….but no deer and antelope playing here.
I’ve been wanting to put up a post for ages showing a plan of my particular ‘home on the range’ and the various growing areas, but have been defeated by trying to manipulate the installed drawing programs on the computer. I’ve finally decided to save a Google Earth shot and use that with additional photos.
So here it is :
The property is one hectare (2.5 acres) in area and there’s a gentle slope from the top left corner of the photo to the bottom right (south-west corner to north-east corner). When we bought it 17 years ago, the areas labelled 1 and 2 and the house site had been previously cleared of understorey vegetation (with a few trees left) and were covered in weedy grass. The rest was remnant natural bush, mainly what is classified as heathy woodland in this locality, with a bit of grassy woodland on the north side. The natural, undisturbed soil in the bush area is deep grey sand supporting the heathy woodland and with a clay subsoil under the grassy woodland. The cleared areas 1 and 2 were mostly heavy clay infill, introduced after a previous owner removed the natural sandy soil and sold it for topsoil (we didn’t know that at the time—a neighbour told us later).
Areas 1 and 2 were the natural choice for the vegetable garden as there were minimal trees and it was in full sun for most of the day (the horrible, sticky, infill clay soil only became apparent after I tried to put a spade into it!). It also sloped slightly to the north, which meant good drainage.
We wanted to protect the bush section and arranged with the Trust for Nature Victoria to put a protective covenant on it, to prevent it ever being cleared. The covenant is binding on present and future owners. Of course, I now realise that there’s no such thing as ‘in perpetuity’, and it will eventually be cleared. I don’t expect an organisation like the Trust for Nature to survive the end of industrial civilisation, and the land will probably be wanted by a future owner to grow food during the collapse of industrial agriculture when oil seriously begins to run out. Nevertheless, I do my best to keep the bush intact and follow the management plan written by the Trust for the property.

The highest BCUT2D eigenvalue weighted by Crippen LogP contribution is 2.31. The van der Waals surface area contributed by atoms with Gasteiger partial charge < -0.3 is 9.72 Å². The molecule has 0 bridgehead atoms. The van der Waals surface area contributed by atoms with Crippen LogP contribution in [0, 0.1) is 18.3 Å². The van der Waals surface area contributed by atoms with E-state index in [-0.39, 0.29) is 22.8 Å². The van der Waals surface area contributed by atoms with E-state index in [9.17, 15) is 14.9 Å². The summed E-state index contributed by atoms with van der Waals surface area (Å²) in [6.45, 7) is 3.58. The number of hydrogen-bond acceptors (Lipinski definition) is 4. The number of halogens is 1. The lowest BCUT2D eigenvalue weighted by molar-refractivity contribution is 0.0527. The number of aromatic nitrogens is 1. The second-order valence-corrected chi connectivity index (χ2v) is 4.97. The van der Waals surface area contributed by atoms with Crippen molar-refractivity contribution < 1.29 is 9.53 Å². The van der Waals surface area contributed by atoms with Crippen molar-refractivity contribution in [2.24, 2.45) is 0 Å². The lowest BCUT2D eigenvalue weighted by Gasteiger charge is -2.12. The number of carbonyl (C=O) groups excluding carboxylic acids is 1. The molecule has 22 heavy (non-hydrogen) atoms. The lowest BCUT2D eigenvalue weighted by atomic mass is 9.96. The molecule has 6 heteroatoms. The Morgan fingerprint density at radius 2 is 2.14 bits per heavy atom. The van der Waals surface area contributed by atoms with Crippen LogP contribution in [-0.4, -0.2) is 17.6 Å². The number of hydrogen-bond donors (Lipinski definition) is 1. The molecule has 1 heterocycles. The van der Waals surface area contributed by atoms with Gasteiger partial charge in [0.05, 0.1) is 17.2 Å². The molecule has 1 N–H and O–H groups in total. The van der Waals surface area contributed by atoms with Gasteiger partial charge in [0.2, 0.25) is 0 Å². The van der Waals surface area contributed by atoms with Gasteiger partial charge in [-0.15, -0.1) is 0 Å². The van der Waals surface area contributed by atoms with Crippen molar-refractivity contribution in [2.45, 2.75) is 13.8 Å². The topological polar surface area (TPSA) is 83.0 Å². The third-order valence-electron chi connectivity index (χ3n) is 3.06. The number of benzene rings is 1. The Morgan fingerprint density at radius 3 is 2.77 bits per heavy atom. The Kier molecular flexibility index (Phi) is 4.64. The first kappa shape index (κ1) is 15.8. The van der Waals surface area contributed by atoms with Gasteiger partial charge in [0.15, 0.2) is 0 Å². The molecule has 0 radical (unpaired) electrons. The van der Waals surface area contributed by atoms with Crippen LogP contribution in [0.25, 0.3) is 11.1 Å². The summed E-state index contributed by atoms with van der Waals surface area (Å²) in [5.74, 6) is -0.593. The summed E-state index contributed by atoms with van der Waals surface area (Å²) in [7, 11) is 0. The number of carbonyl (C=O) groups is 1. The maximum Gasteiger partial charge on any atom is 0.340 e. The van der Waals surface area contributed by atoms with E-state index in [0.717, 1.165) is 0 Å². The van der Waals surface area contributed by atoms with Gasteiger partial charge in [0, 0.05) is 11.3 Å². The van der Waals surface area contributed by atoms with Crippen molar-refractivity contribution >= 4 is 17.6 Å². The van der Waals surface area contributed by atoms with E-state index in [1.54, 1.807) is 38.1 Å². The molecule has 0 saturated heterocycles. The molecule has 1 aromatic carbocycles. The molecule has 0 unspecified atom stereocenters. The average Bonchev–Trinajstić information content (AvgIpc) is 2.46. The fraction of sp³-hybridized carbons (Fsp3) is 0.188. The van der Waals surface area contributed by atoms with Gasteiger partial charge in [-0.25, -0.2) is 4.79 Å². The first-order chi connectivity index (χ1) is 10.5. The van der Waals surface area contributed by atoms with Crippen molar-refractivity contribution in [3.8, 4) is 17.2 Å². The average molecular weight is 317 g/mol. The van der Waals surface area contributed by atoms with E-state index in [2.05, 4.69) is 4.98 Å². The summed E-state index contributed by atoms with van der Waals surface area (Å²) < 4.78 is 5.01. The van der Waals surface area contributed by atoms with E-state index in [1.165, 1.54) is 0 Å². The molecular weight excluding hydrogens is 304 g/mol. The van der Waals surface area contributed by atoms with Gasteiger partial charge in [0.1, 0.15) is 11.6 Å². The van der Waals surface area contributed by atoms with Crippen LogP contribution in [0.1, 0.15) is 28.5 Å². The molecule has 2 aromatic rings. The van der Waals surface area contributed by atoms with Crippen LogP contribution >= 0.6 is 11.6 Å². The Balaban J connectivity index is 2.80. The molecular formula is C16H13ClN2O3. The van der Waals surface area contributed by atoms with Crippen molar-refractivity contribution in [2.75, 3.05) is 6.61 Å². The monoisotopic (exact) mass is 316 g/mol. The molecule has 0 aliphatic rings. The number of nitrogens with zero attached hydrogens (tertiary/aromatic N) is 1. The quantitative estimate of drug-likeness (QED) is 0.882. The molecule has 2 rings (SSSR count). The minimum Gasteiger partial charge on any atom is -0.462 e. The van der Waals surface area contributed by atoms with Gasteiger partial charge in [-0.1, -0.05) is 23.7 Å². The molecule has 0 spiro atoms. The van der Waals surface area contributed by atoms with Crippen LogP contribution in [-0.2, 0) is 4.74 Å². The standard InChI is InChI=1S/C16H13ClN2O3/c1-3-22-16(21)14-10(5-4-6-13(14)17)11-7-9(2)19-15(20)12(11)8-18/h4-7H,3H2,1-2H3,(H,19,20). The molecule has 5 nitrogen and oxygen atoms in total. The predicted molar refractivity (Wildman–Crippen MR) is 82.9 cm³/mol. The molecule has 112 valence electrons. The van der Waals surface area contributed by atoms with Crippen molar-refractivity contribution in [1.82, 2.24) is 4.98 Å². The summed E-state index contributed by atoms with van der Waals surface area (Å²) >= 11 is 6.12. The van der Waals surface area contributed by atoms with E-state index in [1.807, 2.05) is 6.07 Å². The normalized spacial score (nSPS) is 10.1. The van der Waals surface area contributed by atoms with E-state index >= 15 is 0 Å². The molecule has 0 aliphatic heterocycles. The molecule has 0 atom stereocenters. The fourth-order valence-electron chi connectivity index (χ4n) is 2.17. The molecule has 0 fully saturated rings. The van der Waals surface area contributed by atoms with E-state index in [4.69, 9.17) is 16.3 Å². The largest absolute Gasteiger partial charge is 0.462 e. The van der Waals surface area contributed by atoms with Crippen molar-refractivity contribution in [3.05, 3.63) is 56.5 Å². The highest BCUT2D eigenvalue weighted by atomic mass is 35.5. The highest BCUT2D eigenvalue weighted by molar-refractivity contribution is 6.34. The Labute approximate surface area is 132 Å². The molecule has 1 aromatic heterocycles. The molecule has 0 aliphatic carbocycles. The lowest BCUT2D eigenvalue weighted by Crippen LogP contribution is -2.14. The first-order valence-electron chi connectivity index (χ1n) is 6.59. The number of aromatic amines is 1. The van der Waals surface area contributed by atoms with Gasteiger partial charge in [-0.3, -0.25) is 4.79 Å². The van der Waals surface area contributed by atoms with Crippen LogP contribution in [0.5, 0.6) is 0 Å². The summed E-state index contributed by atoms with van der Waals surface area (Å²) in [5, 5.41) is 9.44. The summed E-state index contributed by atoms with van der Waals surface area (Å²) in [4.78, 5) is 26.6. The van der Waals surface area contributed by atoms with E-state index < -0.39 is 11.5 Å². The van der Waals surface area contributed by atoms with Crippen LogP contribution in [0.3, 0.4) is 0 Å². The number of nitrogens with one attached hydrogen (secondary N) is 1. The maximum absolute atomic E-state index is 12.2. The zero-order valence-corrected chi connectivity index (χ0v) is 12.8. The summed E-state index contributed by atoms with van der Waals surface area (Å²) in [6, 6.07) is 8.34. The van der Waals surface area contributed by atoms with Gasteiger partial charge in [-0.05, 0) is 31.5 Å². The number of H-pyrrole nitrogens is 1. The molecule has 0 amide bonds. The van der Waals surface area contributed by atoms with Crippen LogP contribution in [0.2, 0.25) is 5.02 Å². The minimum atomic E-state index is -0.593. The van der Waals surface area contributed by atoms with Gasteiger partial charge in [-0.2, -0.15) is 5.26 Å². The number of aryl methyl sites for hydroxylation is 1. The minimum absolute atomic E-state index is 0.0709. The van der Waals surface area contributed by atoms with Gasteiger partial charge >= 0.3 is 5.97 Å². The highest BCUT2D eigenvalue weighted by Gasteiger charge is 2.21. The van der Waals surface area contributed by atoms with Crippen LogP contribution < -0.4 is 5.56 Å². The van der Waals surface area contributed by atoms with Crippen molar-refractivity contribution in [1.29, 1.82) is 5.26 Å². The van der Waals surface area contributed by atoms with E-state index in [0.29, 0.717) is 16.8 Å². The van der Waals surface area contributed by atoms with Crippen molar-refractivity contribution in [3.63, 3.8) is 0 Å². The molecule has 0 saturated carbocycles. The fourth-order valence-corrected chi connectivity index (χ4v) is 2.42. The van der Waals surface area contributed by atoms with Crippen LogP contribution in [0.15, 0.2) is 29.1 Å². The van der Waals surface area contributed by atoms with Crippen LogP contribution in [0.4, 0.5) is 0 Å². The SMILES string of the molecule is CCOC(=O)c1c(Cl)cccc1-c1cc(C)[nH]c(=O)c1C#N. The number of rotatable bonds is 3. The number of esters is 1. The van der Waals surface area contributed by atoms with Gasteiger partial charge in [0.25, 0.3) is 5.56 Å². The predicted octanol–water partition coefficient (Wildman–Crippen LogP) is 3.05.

We began clearing the weedy grass in area 1 for the vegetable garden, which started out by being 2 big wooden boxes, 2 m x 1 m x 90 cm high, into which was thrown anything and everything that would compost. I decided built-up beds would be easier than trying to dig that clay (and the rabbits which were starting to appear by then couldn’t reach up into the boxes). On the higher part of the slope above the boxes, we began planting 2 rows of fruit trees in zig-zag formation.
I grew quite a lot in those 2 boxes initially and as more home-made compost started to mount up I formed it into a long sausage shape on the ground. I thought it would be a good spot for pumpkins, having already learned that rabbits didn’t like pumpkin leaves.
The trouble was that the blackbirds loved the compost sausage and constantly dug into it, scattering it everywhere, exposing the plant roots and generally making a mess, as blackbirds always do. So I formed the compost into round piles and surrounded each one with a circle of wire about 80 cm in diameter. The wire circles mutated into what I called my ‘olympic rings’, but which a friend more aptly called ‘crop circles‘. They looked like this :